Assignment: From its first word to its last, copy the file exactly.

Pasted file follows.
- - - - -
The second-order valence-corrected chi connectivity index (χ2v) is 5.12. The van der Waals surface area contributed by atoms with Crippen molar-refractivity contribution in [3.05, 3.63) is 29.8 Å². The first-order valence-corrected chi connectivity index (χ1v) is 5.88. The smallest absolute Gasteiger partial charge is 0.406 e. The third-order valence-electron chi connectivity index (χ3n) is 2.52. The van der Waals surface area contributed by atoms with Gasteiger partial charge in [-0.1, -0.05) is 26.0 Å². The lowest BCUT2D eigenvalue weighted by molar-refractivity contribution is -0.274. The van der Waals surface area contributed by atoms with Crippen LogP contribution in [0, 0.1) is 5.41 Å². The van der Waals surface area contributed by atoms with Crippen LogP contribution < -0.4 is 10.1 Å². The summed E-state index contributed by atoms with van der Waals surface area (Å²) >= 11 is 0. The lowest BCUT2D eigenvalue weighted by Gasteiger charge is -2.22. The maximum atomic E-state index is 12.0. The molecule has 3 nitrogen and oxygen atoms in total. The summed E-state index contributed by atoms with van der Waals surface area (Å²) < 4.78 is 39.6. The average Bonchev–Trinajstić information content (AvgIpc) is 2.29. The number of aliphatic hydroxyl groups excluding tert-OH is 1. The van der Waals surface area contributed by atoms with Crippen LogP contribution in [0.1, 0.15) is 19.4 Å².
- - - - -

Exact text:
The second-order valence-corrected chi connectivity index (χ2v) is 5.12. The van der Waals surface area contributed by atoms with Crippen molar-refractivity contribution in [3.05, 3.63) is 29.8 Å². The first-order valence-corrected chi connectivity index (χ1v) is 5.88. The smallest absolute Gasteiger partial charge is 0.406 e. The third-order valence-electron chi connectivity index (χ3n) is 2.52. The van der Waals surface area contributed by atoms with Gasteiger partial charge in [-0.1, -0.05) is 26.0 Å². The lowest BCUT2D eigenvalue weighted by molar-refractivity contribution is -0.274. The van der Waals surface area contributed by atoms with Crippen LogP contribution in [0, 0.1) is 5.41 Å². The van der Waals surface area contributed by atoms with Crippen LogP contribution < -0.4 is 10.1 Å². The summed E-state index contributed by atoms with van der Waals surface area (Å²) >= 11 is 0. The lowest BCUT2D eigenvalue weighted by Gasteiger charge is -2.22. The maximum atomic E-state index is 12.0. The molecule has 3 nitrogen and oxygen atoms in total. The summed E-state index contributed by atoms with van der Waals surface area (Å²) < 4.78 is 39.6. The average Bonchev–Trinajstić information content (AvgIpc) is 2.29. The number of aliphatic hydroxyl groups excluding tert-OH is 1. The van der Waals surface area contributed by atoms with Crippen LogP contribution in [0.1, 0.15) is 19.4 Å².